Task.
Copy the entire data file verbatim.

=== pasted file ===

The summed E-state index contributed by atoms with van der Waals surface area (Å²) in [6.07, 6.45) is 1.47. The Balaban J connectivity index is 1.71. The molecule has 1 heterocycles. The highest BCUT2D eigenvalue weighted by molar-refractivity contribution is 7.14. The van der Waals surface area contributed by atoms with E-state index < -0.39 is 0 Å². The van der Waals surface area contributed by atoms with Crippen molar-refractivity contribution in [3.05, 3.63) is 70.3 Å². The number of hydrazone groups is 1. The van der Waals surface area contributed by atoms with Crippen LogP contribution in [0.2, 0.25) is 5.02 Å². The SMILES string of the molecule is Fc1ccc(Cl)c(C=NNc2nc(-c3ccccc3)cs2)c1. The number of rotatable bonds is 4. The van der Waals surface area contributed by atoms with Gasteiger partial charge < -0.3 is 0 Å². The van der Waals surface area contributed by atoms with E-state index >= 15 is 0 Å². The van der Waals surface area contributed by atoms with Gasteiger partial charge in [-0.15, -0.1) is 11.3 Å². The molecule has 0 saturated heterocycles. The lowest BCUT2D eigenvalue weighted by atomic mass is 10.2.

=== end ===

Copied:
The summed E-state index contributed by atoms with van der Waals surface area (Å²) in [6.07, 6.45) is 1.47. The Balaban J connectivity index is 1.71. The molecule has 1 heterocycles. The highest BCUT2D eigenvalue weighted by molar-refractivity contribution is 7.14. The van der Waals surface area contributed by atoms with E-state index < -0.39 is 0 Å². The van der Waals surface area contributed by atoms with Crippen molar-refractivity contribution in [3.05, 3.63) is 70.3 Å². The number of hydrazone groups is 1. The van der Waals surface area contributed by atoms with Crippen LogP contribution in [0.2, 0.25) is 5.02 Å². The SMILES string of the molecule is Fc1ccc(Cl)c(C=NNc2nc(-c3ccccc3)cs2)c1. The number of rotatable bonds is 4. The van der Waals surface area contributed by atoms with Gasteiger partial charge < -0.3 is 0 Å². The van der Waals surface area contributed by atoms with E-state index >= 15 is 0 Å². The van der Waals surface area contributed by atoms with Gasteiger partial charge in [-0.15, -0.1) is 11.3 Å². The molecule has 0 saturated heterocycles. The lowest BCUT2D eigenvalue weighted by atomic mass is 10.2.